The Lebanon apartment community now known as Hickory Commons will be converted to low-income housing by the Noblesville-based organization Hamilton County Area Neighborhood Development, Inc., commonly known as HAND.
The non-profit housing developer is investing more than $2 million to acquire and renovate the complex, which is comprised of 17 duplexes on two cul-de-sacs, Lafayette Court and Cedars Court, near the intersection of Lafayette Avenue and Camp Street.
HAND Executive Director Jennifer Miller said all but five of the units will be set based on income of the occupants, and below the limits set annually for such units by the U.S. Department of Housing and Urban Development. The remaining five units will have market-rate rents. One other unit will be converted to a leasing office space with a community room open to all residents.
Since the apartment complex was built in the 1950s, Miller said HAND is planning to update the units and fix delayed maintenance issues. Renovations are expected to take about a year, but Miller said the construction is not expected to displace current residents. In case unexpected problems arise that would cause a tenant to be displaced, she said unoccupied units will be available during construction.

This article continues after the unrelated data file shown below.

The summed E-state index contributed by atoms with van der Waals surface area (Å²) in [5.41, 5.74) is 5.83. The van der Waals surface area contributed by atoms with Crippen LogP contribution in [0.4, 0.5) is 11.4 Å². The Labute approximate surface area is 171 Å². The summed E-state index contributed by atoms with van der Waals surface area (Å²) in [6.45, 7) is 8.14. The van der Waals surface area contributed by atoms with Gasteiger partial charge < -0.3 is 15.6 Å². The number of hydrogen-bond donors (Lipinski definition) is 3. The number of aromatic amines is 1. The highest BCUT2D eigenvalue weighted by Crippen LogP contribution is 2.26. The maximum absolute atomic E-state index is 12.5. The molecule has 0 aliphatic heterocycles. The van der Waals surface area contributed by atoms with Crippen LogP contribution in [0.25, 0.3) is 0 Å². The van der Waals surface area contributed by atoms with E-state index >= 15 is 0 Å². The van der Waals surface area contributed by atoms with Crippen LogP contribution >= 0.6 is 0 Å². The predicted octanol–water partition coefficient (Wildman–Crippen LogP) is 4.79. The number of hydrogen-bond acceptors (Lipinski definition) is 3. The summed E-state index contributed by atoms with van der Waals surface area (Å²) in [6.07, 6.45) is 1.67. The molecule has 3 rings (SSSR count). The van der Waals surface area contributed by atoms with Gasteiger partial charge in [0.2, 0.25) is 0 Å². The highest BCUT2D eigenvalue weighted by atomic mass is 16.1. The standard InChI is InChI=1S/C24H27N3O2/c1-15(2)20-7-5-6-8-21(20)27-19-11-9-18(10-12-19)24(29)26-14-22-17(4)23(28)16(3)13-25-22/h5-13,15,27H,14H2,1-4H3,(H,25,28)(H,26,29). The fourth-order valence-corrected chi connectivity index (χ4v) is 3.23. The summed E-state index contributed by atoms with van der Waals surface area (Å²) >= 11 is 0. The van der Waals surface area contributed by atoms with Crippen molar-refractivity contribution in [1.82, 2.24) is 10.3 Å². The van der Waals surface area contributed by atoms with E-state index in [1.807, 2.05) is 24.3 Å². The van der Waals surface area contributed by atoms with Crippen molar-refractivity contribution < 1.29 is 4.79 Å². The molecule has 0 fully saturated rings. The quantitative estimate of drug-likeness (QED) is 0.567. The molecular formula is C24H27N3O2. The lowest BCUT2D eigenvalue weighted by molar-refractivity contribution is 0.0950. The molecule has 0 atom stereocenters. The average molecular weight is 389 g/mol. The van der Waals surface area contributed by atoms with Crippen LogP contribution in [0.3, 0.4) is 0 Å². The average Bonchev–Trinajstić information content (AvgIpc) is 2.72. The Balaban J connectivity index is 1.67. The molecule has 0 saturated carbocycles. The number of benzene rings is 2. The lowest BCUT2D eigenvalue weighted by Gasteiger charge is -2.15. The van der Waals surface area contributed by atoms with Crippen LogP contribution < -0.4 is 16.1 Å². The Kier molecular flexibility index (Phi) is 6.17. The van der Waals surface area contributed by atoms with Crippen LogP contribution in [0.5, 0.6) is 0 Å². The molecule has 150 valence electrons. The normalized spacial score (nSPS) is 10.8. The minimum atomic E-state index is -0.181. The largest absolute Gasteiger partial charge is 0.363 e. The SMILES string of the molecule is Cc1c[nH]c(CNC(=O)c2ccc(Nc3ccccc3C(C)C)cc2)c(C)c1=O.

Much of the project was funded with state and federal dollars from the Indiana Housing and Community Development Authority: $1 million was awarded from the federal HOME program and $500,000 from the state Community Development Block Grant program. The balance came from Lake City Bank as a private loan.
Miller said HAND is excited to be expanding to Boone County. Over the past 15 years, HAND has invested $19 million in housing projects in Noblesville, Cicero and Sheridan, with another complex to open its doors in Carmel next month.
“Our mission is to provide housing and neighborhood development, and we don’t want to limit ourselves to one geographic area,” Miller said. “Every community needs housing options, and we are well-positioned to help.”
Lebanon has been on Miller’s radar for a while. When she found Hickory Commons was listed for sale, she applied for funding.<
“We are excited to be expanding to Lebanon,” Miller said. “We think this is an opportunity where we can really make a difference.”
As two of the fastest growing communities in the state, Miller said Hamilton and Boone counties both lack affordable housing for senior citizens, early-career professionals and service workers. For example, she said studies have found that demand for affordable housing in Hamilton County exceeds supply by more than 10,000 units — a gap that will take more than 100 years to fill at the current pace of construction, assuming all things remain equal.